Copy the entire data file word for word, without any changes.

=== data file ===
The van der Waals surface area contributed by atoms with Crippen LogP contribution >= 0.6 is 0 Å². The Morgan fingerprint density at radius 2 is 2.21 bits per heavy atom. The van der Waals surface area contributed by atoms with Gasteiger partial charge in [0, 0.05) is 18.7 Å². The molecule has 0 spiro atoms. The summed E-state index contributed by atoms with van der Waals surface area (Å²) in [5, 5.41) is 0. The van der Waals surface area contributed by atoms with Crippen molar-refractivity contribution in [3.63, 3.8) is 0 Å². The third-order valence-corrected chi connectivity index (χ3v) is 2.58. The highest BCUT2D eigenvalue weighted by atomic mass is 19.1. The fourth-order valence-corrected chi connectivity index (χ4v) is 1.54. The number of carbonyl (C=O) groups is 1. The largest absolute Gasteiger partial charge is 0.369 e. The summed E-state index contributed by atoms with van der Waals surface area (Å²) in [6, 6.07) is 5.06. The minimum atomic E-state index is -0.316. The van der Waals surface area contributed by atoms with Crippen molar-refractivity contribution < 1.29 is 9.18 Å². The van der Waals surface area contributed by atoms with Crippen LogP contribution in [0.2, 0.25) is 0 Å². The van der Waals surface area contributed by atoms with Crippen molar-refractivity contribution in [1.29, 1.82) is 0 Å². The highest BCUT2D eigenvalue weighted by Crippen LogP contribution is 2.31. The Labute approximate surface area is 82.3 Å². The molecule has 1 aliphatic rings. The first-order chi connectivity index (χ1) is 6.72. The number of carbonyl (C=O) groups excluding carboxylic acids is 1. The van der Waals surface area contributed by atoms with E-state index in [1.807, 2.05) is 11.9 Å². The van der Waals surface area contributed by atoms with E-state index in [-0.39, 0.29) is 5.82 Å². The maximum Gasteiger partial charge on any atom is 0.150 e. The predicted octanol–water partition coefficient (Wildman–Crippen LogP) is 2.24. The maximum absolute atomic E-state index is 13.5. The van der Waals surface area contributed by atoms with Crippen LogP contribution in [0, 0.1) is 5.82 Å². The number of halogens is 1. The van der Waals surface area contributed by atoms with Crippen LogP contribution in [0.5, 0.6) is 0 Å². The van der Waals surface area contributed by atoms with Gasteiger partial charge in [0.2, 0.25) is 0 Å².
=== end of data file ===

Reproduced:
The van der Waals surface area contributed by atoms with Crippen LogP contribution >= 0.6 is 0 Å². The Morgan fingerprint density at radius 2 is 2.21 bits per heavy atom. The van der Waals surface area contributed by atoms with Gasteiger partial charge in [0, 0.05) is 18.7 Å². The molecule has 0 spiro atoms. The summed E-state index contributed by atoms with van der Waals surface area (Å²) in [5, 5.41) is 0. The van der Waals surface area contributed by atoms with Crippen molar-refractivity contribution in [3.63, 3.8) is 0 Å². The third-order valence-corrected chi connectivity index (χ3v) is 2.58. The highest BCUT2D eigenvalue weighted by atomic mass is 19.1. The fourth-order valence-corrected chi connectivity index (χ4v) is 1.54. The number of carbonyl (C=O) groups is 1. The largest absolute Gasteiger partial charge is 0.369 e. The summed E-state index contributed by atoms with van der Waals surface area (Å²) in [6, 6.07) is 5.06. The minimum atomic E-state index is -0.316. The van der Waals surface area contributed by atoms with Crippen molar-refractivity contribution < 1.29 is 9.18 Å². The van der Waals surface area contributed by atoms with Crippen LogP contribution in [0.2, 0.25) is 0 Å². The van der Waals surface area contributed by atoms with Crippen molar-refractivity contribution in [1.29, 1.82) is 0 Å². The highest BCUT2D eigenvalue weighted by Crippen LogP contribution is 2.31. The Labute approximate surface area is 82.3 Å². The molecule has 1 aliphatic rings. The first-order chi connectivity index (χ1) is 6.72. The number of carbonyl (C=O) groups excluding carboxylic acids is 1. The van der Waals surface area contributed by atoms with E-state index in [1.807, 2.05) is 11.9 Å². The van der Waals surface area contributed by atoms with E-state index in [-0.39, 0.29) is 5.82 Å². The maximum Gasteiger partial charge on any atom is 0.150 e. The predicted octanol–water partition coefficient (Wildman–Crippen LogP) is 2.24. The maximum absolute atomic E-state index is 13.5. The van der Waals surface area contributed by atoms with Crippen LogP contribution in [0, 0.1) is 5.82 Å². The number of halogens is 1. The van der Waals surface area contributed by atoms with Crippen LogP contribution in [0.5, 0.6) is 0 Å². The van der Waals surface area contributed by atoms with Gasteiger partial charge in [0.2, 0.25) is 0 Å².